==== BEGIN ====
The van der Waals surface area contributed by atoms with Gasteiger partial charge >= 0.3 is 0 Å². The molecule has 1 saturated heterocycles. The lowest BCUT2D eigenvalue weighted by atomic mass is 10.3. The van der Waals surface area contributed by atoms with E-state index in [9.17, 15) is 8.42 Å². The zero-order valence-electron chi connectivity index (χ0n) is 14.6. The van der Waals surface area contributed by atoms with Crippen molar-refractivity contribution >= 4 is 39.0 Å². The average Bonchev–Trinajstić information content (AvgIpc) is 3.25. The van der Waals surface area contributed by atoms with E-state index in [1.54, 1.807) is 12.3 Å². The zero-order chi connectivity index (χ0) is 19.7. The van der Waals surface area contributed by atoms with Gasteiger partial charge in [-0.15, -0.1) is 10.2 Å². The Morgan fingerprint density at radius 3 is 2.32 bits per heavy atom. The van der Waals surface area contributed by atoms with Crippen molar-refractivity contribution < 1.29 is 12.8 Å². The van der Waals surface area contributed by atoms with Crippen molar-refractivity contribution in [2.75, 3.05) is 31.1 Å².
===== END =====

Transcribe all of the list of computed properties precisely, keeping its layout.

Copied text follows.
The van der Waals surface area contributed by atoms with Gasteiger partial charge >= 0.3 is 0 Å². The molecule has 1 saturated heterocycles. The lowest BCUT2D eigenvalue weighted by atomic mass is 10.3. The van der Waals surface area contributed by atoms with E-state index in [9.17, 15) is 8.42 Å². The zero-order valence-electron chi connectivity index (χ0n) is 14.6. The van der Waals surface area contributed by atoms with Crippen molar-refractivity contribution >= 4 is 39.0 Å². The average Bonchev–Trinajstić information content (AvgIpc) is 3.25. The van der Waals surface area contributed by atoms with E-state index in [1.54, 1.807) is 12.3 Å². The zero-order chi connectivity index (χ0) is 19.7. The van der Waals surface area contributed by atoms with Gasteiger partial charge in [-0.15, -0.1) is 10.2 Å². The Morgan fingerprint density at radius 3 is 2.32 bits per heavy atom. The van der Waals surface area contributed by atoms with Crippen molar-refractivity contribution < 1.29 is 12.8 Å². The van der Waals surface area contributed by atoms with Crippen molar-refractivity contribution in [2.75, 3.05) is 31.1 Å².